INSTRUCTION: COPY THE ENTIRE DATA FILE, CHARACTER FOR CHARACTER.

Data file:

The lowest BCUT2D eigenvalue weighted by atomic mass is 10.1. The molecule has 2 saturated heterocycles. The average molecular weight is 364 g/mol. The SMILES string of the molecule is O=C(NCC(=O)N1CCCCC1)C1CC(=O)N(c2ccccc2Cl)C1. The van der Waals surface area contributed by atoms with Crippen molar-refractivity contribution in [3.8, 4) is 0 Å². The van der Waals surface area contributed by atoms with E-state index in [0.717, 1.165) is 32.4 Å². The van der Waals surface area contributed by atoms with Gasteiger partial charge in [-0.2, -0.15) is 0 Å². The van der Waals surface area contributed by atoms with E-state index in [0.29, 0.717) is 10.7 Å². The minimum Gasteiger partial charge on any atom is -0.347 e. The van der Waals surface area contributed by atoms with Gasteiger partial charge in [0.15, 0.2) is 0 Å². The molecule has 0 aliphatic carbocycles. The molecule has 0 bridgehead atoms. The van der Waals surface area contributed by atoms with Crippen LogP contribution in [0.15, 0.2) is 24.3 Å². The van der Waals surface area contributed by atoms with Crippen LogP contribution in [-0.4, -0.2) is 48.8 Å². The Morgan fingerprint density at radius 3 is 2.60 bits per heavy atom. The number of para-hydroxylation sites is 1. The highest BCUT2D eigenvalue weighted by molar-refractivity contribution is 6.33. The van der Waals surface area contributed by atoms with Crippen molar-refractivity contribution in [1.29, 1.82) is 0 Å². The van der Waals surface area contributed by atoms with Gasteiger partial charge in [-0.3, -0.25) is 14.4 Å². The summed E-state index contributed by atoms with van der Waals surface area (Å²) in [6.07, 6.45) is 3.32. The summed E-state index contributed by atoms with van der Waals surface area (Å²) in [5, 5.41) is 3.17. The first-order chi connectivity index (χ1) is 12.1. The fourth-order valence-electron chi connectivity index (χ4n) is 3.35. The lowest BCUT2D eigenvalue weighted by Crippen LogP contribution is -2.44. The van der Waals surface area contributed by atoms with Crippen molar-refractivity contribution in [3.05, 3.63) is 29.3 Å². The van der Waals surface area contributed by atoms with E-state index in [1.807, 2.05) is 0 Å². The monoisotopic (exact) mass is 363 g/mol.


The lowest BCUT2D eigenvalue weighted by atomic mass is 10.1. The molecule has 2 saturated heterocycles. The average molecular weight is 364 g/mol. The SMILES string of the molecule is O=C(NCC(=O)N1CCCCC1)C1CC(=O)N(c2ccccc2Cl)C1. The van der Waals surface area contributed by atoms with Crippen molar-refractivity contribution in [3.8, 4) is 0 Å². The van der Waals surface area contributed by atoms with E-state index in [0.717, 1.165) is 32.4 Å². The van der Waals surface area contributed by atoms with Gasteiger partial charge in [-0.2, -0.15) is 0 Å². The van der Waals surface area contributed by atoms with E-state index in [0.29, 0.717) is 10.7 Å². The minimum Gasteiger partial charge on any atom is -0.347 e. The van der Waals surface area contributed by atoms with Gasteiger partial charge in [0.15, 0.2) is 0 Å². The molecule has 0 aliphatic carbocycles. The molecule has 0 bridgehead atoms. The van der Waals surface area contributed by atoms with Crippen LogP contribution in [0.15, 0.2) is 24.3 Å². The van der Waals surface area contributed by atoms with Crippen LogP contribution in [-0.4, -0.2) is 48.8 Å². The Morgan fingerprint density at radius 3 is 2.60 bits per heavy atom. The number of para-hydroxylation sites is 1. The highest BCUT2D eigenvalue weighted by molar-refractivity contribution is 6.33. The van der Waals surface area contributed by atoms with Crippen molar-refractivity contribution in [1.29, 1.82) is 0 Å². The van der Waals surface area contributed by atoms with Gasteiger partial charge in [-0.3, -0.25) is 14.4 Å². The summed E-state index contributed by atoms with van der Waals surface area (Å²) in [6.07, 6.45) is 3.32. The summed E-state index contributed by atoms with van der Waals surface area (Å²) in [5, 5.41) is 3.17. The first-order chi connectivity index (χ1) is 12.1. The fourth-order valence-electron chi connectivity index (χ4n) is 3.35. The lowest BCUT2D eigenvalue weighted by Crippen LogP contribution is -2.44. The van der Waals surface area contributed by atoms with Crippen molar-refractivity contribution in [3.05, 3.63) is 29.3 Å². The van der Waals surface area contributed by atoms with E-state index in [1.807, 2.05) is 0 Å². The monoisotopic (exact) mass is 363 g/mol.